One of the goals of biological microscopy is to observe and analyze biological processes and structures on the subcellular scale. However, the size of the smallest structures that can be observed is set by the diffraction limit of light, meaning no detail can be resolved smaller than around 250 nm. Overcoming this barrier is one of the most active subjects of investigation in modern microscopy and as a result, there are many techniques for super-resolution microscopy.
Many of these techniques require lengthy multi-frame acquisitions (such as PALM/STORM/DNA-PAINT) or rastering of high powered lasers (STED), meaning they require significant post-processing and are largely unsuitable for imaging live cells.
Structured Illumination Microscopy (SIM) and the high-speed alternative instant SIM (iSIM), can halve the resolution limit of conventional light microscopy. However, unlike other super-resolution methods, iSIM can capture images at up to 100Hz, and with a greater degree of optical sectioning (rejection of out-of-focus light). This enables iSIM to generate 3D + time super-resolved images deep into biological structures, all while using conventional fluorescent dyes and molecules. This opens up the possibility of observing sub-diffraction limited dynamic processes within cells and tissues that may previously not have been possible to visualize.
SIM and iSIM both work off the concept of using structured patterns of light, with SIM making use of a Moiré pattern caused by the interference between two different patterns at an angle.
SIM relies upon a known phenomenon, where overlaying two large-scale patterns can produce a different pattern through interference. These interference patterns are termed Moiré patterns (after the French word for cotton/silk fibers with a distinct pattern), further demonstrated in Fig.1.
As Fig.1 shows, two patterns with high spatial frequency can combine into an interference Moiré pattern with a lower spatial frequency (which still contains information about the two higher frequency grids). This concept is used as the basis for SIM.
Structured Illumination Microscopy (SIM)
The ability of SIM to achieve its resolution increase relies on the principle of Moiré patterns – an effect frequently utilized for optical illusions.
How Moiré patterns can be used to reveal information of a higher spatial frequency can be seen from Fig.1. As the two fine (high spatial frequency) grids are overlaid in the rightmost image, the interference reveals a grid of a larger size (lower spatial frequency), that contains information about the two smaller grids.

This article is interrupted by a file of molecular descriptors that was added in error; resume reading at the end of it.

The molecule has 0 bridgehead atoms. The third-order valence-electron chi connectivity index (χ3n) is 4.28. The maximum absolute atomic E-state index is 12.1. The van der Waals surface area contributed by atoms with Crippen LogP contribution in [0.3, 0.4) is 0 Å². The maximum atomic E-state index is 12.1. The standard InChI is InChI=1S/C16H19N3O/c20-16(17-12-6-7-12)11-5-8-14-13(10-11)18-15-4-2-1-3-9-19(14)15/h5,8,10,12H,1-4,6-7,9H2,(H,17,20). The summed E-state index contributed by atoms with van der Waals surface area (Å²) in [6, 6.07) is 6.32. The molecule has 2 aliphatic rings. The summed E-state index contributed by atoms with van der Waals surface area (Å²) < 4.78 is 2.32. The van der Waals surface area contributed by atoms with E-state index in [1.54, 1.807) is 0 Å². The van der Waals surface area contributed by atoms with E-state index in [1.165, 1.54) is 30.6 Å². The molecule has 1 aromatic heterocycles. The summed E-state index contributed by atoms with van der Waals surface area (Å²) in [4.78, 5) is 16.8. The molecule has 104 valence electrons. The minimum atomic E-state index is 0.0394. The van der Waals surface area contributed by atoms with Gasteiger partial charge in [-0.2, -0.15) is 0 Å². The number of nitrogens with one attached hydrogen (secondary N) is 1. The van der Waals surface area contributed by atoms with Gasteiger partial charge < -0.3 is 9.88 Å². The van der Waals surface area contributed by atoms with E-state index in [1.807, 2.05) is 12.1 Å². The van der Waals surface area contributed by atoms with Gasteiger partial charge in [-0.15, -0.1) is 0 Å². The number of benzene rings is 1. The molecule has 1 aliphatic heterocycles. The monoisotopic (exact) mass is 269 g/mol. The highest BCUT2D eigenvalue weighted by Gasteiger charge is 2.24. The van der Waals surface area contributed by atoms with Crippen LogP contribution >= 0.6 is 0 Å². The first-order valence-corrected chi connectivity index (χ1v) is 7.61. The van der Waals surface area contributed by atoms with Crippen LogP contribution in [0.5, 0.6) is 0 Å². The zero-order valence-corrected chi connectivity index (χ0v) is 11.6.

By applying illumination patterned with lines of sinusoidally-varying brightness, structures in the sample interfere with the grid and reveal additional spatial information. Through acquiring multiple images, shifting and rotating that pattern to cover every visible area of the sample, a single super-resolution image can be reconstructed, achieving double the spatial resolution that the optical system is capable of.
This process is understandably slow as it requires the digital combination and summation of multiple images, but it is considerably faster than super-resolution localization microscopy techniques such as PALM and STORM. Changes to SIM can increase the speed, however, creating instant SIM or iSIM.
iSIM allows for even greater speed increases, on the order of 100x better time resolution than PALM/STORM (hundreds of frames a second). When considering the addition of processing time, acquisitions can be created on the order of 10,000 times faster. iSIM also allows for 10x deeper sample penetration compared to other SIM-based approaches, and with better optical sectioning than a spinning disk confocal.
iSIM achieves this by building on multifocal SIM (mSIM), a technique that combines pinhole-based optical sectioning and structured illumination to create a confocal super-resolved image. Rather a structured light grid, iSIM uses multiple small points of light that are scanned over the sample, similar to a spinning disk confocal microscope. Instead of performing the combination and summation of multiple images digitally, iSIM achieves its speed by performing this summation optically through the use of micro-optics arrays and galvo-scanning mirrors, this is far faster and also reduces camera noise. An outline of the mechanisms behind iSIM can be seen in Fig.2.